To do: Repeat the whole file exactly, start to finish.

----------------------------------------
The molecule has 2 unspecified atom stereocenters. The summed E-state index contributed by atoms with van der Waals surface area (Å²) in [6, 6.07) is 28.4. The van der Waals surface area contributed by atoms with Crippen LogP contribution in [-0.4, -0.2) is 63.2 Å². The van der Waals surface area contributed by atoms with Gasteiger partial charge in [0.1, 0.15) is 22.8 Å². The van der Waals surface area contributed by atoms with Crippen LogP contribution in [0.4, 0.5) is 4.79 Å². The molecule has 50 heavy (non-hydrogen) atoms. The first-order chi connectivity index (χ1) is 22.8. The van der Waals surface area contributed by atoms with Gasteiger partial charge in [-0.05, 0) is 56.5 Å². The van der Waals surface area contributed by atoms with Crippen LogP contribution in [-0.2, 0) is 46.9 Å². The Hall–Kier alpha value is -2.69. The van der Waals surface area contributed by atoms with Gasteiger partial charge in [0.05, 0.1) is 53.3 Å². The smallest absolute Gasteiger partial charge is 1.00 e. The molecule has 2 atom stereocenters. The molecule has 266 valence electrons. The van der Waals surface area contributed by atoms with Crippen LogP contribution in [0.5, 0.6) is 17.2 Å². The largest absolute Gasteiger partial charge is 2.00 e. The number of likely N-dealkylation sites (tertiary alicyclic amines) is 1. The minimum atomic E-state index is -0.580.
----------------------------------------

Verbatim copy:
The molecule has 2 unspecified atom stereocenters. The summed E-state index contributed by atoms with van der Waals surface area (Å²) in [6, 6.07) is 28.4. The van der Waals surface area contributed by atoms with Crippen LogP contribution in [-0.4, -0.2) is 63.2 Å². The van der Waals surface area contributed by atoms with Gasteiger partial charge in [0.1, 0.15) is 22.8 Å². The van der Waals surface area contributed by atoms with Crippen LogP contribution in [0.4, 0.5) is 4.79 Å². The molecule has 50 heavy (non-hydrogen) atoms. The first-order chi connectivity index (χ1) is 22.8. The van der Waals surface area contributed by atoms with Gasteiger partial charge in [-0.05, 0) is 56.5 Å². The van der Waals surface area contributed by atoms with Crippen LogP contribution in [-0.2, 0) is 46.9 Å². The Hall–Kier alpha value is -2.69. The van der Waals surface area contributed by atoms with Gasteiger partial charge in [0.05, 0.1) is 53.3 Å². The smallest absolute Gasteiger partial charge is 1.00 e. The molecule has 2 atom stereocenters. The molecule has 266 valence electrons. The van der Waals surface area contributed by atoms with Crippen LogP contribution in [0.5, 0.6) is 17.2 Å². The largest absolute Gasteiger partial charge is 2.00 e. The number of likely N-dealkylation sites (tertiary alicyclic amines) is 1. The minimum atomic E-state index is -0.580.